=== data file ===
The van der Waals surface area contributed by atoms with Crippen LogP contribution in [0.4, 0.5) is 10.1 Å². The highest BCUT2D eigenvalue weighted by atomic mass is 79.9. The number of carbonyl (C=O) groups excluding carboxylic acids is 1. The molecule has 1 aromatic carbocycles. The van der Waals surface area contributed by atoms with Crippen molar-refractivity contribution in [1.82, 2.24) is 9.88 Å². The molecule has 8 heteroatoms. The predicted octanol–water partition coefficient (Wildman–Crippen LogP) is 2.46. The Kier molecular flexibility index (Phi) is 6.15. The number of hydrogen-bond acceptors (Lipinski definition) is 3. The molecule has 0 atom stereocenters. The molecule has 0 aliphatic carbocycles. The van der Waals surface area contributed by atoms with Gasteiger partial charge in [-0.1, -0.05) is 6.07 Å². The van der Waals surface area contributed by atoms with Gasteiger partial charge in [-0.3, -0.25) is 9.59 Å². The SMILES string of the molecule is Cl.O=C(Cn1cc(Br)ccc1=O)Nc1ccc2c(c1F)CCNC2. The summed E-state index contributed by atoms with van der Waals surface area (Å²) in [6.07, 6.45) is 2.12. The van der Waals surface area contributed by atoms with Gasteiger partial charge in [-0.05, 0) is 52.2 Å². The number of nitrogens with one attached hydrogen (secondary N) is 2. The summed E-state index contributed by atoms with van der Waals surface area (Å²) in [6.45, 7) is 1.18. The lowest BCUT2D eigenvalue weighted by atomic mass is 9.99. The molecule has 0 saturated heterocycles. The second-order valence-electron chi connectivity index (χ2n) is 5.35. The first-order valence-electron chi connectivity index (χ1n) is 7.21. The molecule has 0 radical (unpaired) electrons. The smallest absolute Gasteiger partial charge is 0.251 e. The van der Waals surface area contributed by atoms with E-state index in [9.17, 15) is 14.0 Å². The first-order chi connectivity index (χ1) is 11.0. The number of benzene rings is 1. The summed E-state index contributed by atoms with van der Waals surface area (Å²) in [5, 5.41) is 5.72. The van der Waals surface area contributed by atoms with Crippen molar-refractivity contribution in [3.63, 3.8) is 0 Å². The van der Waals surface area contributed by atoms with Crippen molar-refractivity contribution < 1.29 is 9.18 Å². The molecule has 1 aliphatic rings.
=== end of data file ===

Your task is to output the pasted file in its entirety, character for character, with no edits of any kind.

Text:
The van der Waals surface area contributed by atoms with Crippen LogP contribution in [0.4, 0.5) is 10.1 Å². The highest BCUT2D eigenvalue weighted by atomic mass is 79.9. The number of carbonyl (C=O) groups excluding carboxylic acids is 1. The molecule has 1 aromatic carbocycles. The van der Waals surface area contributed by atoms with Crippen molar-refractivity contribution in [1.82, 2.24) is 9.88 Å². The molecule has 8 heteroatoms. The predicted octanol–water partition coefficient (Wildman–Crippen LogP) is 2.46. The Kier molecular flexibility index (Phi) is 6.15. The number of hydrogen-bond acceptors (Lipinski definition) is 3. The molecule has 0 atom stereocenters. The molecule has 0 aliphatic carbocycles. The van der Waals surface area contributed by atoms with Gasteiger partial charge in [-0.1, -0.05) is 6.07 Å². The van der Waals surface area contributed by atoms with Gasteiger partial charge in [-0.3, -0.25) is 9.59 Å². The SMILES string of the molecule is Cl.O=C(Cn1cc(Br)ccc1=O)Nc1ccc2c(c1F)CCNC2. The summed E-state index contributed by atoms with van der Waals surface area (Å²) in [6.07, 6.45) is 2.12. The van der Waals surface area contributed by atoms with Gasteiger partial charge in [-0.05, 0) is 52.2 Å². The number of nitrogens with one attached hydrogen (secondary N) is 2. The summed E-state index contributed by atoms with van der Waals surface area (Å²) in [6.45, 7) is 1.18. The lowest BCUT2D eigenvalue weighted by atomic mass is 9.99. The molecule has 0 saturated heterocycles. The second-order valence-electron chi connectivity index (χ2n) is 5.35. The first-order valence-electron chi connectivity index (χ1n) is 7.21. The molecule has 0 radical (unpaired) electrons. The smallest absolute Gasteiger partial charge is 0.251 e. The van der Waals surface area contributed by atoms with E-state index in [9.17, 15) is 14.0 Å². The first-order chi connectivity index (χ1) is 11.0. The number of benzene rings is 1. The summed E-state index contributed by atoms with van der Waals surface area (Å²) in [5, 5.41) is 5.72. The van der Waals surface area contributed by atoms with Crippen molar-refractivity contribution in [3.63, 3.8) is 0 Å². The van der Waals surface area contributed by atoms with Crippen molar-refractivity contribution < 1.29 is 9.18 Å². The molecule has 1 aliphatic rings.